UCL ISH October 2016 Guest Lecture: Professor Sue Hamilton, Director, UCL Institute of Archaeology
Rapa Nui (Easter Island) is a small, remote, volcanic island in the Pacific Ocean, some 2500km from its nearest neighbour and 4000km from the nearest mainland. Its extreme isolation has governed its past and ongoing existence. The myths and enigmas of Rapa Nui have been generated by the records of early explorers, folk memories surviving from a population that had declined to c.250 persons by 1915, by sensationalised concepts of self-induced eco-disaster, and by public fascination with an idea of societal collapse associated with the demise of its iconic tradition of colossal statue construction (AD 1200 and 1550). Today, Rapa Nui’s population of c.4000 people gains its main economic stream from heritage tourism. It is faced with highly challenging issues of sustaining a UNESCO designated heritage, which is undergoing physical erosion on a massive scale. The AHRC Rapa Nui Landscapes of Construction Project considers these issues on a landscape scale. This lecture considers how Rapa Nui’s past, and current living heritage have complex social, ideological and ecological interfaces that need to be understood and addressed on an island wide scale.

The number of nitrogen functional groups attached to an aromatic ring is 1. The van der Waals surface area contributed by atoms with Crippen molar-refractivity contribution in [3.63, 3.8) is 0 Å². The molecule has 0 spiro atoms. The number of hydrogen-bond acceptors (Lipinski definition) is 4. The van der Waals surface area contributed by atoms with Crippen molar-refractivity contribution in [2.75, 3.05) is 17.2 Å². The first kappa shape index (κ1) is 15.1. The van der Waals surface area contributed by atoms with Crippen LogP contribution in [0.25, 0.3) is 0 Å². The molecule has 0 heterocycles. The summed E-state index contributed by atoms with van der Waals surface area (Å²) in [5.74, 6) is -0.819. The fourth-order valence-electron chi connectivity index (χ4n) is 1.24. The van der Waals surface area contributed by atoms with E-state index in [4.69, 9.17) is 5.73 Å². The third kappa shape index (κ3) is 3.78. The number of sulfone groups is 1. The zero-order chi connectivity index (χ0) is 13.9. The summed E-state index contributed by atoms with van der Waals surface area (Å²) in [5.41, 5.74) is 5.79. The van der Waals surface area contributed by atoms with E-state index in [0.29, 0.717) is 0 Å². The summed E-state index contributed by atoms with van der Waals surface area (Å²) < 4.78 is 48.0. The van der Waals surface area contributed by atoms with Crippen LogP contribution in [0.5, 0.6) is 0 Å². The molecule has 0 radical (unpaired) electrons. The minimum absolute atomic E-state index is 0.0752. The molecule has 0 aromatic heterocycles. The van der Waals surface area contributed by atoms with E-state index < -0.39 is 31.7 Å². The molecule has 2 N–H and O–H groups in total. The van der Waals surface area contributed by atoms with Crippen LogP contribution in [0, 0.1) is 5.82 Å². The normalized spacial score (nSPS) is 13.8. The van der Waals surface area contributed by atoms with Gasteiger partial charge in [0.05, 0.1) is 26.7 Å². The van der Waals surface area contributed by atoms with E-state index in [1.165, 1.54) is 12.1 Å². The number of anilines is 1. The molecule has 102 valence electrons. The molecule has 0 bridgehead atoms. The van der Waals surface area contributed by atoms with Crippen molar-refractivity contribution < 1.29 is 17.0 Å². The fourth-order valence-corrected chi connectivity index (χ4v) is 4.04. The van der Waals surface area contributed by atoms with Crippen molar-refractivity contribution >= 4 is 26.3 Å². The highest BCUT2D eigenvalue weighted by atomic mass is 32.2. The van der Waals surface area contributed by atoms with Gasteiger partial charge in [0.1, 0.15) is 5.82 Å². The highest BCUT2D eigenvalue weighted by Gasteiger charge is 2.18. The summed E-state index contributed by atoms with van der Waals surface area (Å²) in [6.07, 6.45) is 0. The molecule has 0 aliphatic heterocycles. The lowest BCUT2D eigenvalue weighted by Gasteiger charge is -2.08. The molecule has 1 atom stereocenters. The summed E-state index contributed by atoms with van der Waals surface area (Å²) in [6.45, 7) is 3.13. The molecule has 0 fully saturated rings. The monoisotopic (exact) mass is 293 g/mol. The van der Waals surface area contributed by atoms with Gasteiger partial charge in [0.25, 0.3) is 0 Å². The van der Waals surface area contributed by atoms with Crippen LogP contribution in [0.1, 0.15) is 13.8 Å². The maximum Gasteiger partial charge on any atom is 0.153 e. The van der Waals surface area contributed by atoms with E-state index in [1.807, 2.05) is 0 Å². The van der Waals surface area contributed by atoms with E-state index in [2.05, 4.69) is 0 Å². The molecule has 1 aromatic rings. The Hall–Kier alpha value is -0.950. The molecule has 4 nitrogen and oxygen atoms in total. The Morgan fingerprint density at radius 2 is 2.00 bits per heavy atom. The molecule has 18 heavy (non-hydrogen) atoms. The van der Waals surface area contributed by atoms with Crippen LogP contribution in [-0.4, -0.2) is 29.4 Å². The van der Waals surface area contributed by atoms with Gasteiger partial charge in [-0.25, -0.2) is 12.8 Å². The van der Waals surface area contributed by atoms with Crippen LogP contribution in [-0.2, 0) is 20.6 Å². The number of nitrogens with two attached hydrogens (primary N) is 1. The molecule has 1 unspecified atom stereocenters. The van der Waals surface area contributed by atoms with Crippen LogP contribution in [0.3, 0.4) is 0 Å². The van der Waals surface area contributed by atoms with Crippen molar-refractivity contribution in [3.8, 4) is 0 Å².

Sue Hamilton is Professor of Prehistory and Director of the UCL Institute of Archaeology. Her work focuses on the social and sensory construction of landscapes by prehistoric societies. Her research has concentrated on later prehistoric settlement and landscape in Europe and, for more than a decade, the archaeology of Rapa Nui (Easter Island). She has led largescale, multi-disciplinary landscape projects in the UK, southern Italy and Rapa Nui and currently is Principal Investigator of the AHRC Rapa Nui Landscapes of Construction Project. Her books include Stone Worlds: Narrative and Reflexivity in Landscape Archaeology (with B. Bender and C. Tilley) and Archaeology and Women (with K. Wright and R. Whitehouse).